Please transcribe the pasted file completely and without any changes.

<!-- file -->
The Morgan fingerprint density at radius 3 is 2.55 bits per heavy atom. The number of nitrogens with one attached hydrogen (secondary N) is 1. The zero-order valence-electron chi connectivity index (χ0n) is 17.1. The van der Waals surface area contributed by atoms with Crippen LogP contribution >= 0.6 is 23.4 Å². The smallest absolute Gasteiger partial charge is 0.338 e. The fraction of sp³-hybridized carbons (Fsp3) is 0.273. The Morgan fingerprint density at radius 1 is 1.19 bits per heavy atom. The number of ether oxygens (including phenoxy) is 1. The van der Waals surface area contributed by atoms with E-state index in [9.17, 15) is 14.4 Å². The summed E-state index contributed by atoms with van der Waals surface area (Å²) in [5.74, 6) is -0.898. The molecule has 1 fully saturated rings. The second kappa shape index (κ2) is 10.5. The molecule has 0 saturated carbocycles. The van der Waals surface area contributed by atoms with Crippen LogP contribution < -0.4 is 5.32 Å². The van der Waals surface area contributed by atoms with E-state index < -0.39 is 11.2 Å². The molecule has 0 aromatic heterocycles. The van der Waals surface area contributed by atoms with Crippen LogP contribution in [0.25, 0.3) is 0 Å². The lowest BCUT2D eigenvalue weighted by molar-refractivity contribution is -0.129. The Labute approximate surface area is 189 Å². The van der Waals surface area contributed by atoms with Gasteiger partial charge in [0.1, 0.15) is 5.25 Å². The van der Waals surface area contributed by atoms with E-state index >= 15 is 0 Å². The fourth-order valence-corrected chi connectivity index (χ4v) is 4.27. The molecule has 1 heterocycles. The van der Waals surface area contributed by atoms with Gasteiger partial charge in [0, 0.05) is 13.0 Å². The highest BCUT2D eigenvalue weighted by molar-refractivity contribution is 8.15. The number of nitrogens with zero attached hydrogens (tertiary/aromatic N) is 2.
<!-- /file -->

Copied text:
The Morgan fingerprint density at radius 3 is 2.55 bits per heavy atom. The number of nitrogens with one attached hydrogen (secondary N) is 1. The zero-order valence-electron chi connectivity index (χ0n) is 17.1. The van der Waals surface area contributed by atoms with Crippen LogP contribution >= 0.6 is 23.4 Å². The smallest absolute Gasteiger partial charge is 0.338 e. The fraction of sp³-hybridized carbons (Fsp3) is 0.273. The Morgan fingerprint density at radius 1 is 1.19 bits per heavy atom. The number of ether oxygens (including phenoxy) is 1. The van der Waals surface area contributed by atoms with E-state index in [9.17, 15) is 14.4 Å². The summed E-state index contributed by atoms with van der Waals surface area (Å²) in [5.74, 6) is -0.898. The molecule has 1 fully saturated rings. The second kappa shape index (κ2) is 10.5. The molecule has 0 saturated carbocycles. The van der Waals surface area contributed by atoms with Crippen LogP contribution < -0.4 is 5.32 Å². The van der Waals surface area contributed by atoms with E-state index < -0.39 is 11.2 Å². The molecule has 0 aromatic heterocycles. The van der Waals surface area contributed by atoms with Crippen LogP contribution in [0.25, 0.3) is 0 Å². The lowest BCUT2D eigenvalue weighted by molar-refractivity contribution is -0.129. The Labute approximate surface area is 189 Å². The van der Waals surface area contributed by atoms with Gasteiger partial charge in [0.1, 0.15) is 5.25 Å². The van der Waals surface area contributed by atoms with E-state index >= 15 is 0 Å². The fourth-order valence-corrected chi connectivity index (χ4v) is 4.27. The molecule has 1 heterocycles. The van der Waals surface area contributed by atoms with Gasteiger partial charge in [0, 0.05) is 13.0 Å². The highest BCUT2D eigenvalue weighted by molar-refractivity contribution is 8.15. The number of nitrogens with zero attached hydrogens (tertiary/aromatic N) is 2.